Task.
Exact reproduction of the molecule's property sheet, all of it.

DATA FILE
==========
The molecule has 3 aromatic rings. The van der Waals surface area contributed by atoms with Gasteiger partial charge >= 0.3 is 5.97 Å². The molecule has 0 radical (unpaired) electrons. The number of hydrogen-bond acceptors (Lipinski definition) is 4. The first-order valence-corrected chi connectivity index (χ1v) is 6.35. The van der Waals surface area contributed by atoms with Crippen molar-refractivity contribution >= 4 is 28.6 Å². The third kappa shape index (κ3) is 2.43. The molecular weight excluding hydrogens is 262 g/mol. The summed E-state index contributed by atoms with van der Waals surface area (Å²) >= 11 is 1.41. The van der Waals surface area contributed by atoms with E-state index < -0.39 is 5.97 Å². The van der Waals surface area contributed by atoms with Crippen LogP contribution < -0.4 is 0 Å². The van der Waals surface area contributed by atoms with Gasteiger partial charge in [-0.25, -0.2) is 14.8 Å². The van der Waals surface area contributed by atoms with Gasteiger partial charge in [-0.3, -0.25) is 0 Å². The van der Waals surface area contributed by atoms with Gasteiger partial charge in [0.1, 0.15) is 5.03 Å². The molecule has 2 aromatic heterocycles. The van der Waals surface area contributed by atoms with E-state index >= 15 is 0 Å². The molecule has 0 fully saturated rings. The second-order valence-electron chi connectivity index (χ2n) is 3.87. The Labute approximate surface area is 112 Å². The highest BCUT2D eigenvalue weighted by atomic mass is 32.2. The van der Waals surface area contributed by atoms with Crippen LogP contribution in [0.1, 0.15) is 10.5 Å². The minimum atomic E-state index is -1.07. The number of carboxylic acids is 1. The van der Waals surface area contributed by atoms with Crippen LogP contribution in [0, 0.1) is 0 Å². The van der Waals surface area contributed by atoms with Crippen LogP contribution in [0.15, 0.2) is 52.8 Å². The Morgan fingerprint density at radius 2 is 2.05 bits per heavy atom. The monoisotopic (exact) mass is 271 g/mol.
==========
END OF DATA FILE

The molecule has 3 aromatic rings. The van der Waals surface area contributed by atoms with Gasteiger partial charge >= 0.3 is 5.97 Å². The molecule has 0 radical (unpaired) electrons. The number of hydrogen-bond acceptors (Lipinski definition) is 4. The first-order valence-corrected chi connectivity index (χ1v) is 6.35. The van der Waals surface area contributed by atoms with Crippen molar-refractivity contribution >= 4 is 28.6 Å². The third kappa shape index (κ3) is 2.43. The molecular weight excluding hydrogens is 262 g/mol. The summed E-state index contributed by atoms with van der Waals surface area (Å²) >= 11 is 1.41. The van der Waals surface area contributed by atoms with E-state index < -0.39 is 5.97 Å². The van der Waals surface area contributed by atoms with Crippen LogP contribution < -0.4 is 0 Å². The van der Waals surface area contributed by atoms with Gasteiger partial charge in [-0.25, -0.2) is 14.8 Å². The van der Waals surface area contributed by atoms with Gasteiger partial charge in [-0.3, -0.25) is 0 Å². The van der Waals surface area contributed by atoms with Gasteiger partial charge in [0.1, 0.15) is 5.03 Å². The molecule has 2 aromatic heterocycles. The van der Waals surface area contributed by atoms with E-state index >= 15 is 0 Å². The molecule has 0 fully saturated rings. The second-order valence-electron chi connectivity index (χ2n) is 3.87. The Labute approximate surface area is 112 Å². The highest BCUT2D eigenvalue weighted by atomic mass is 32.2. The van der Waals surface area contributed by atoms with Crippen LogP contribution in [0.1, 0.15) is 10.5 Å². The minimum atomic E-state index is -1.07. The number of carboxylic acids is 1. The van der Waals surface area contributed by atoms with Crippen LogP contribution in [0, 0.1) is 0 Å². The van der Waals surface area contributed by atoms with Crippen LogP contribution in [0.15, 0.2) is 52.8 Å². The Morgan fingerprint density at radius 2 is 2.05 bits per heavy atom. The monoisotopic (exact) mass is 271 g/mol.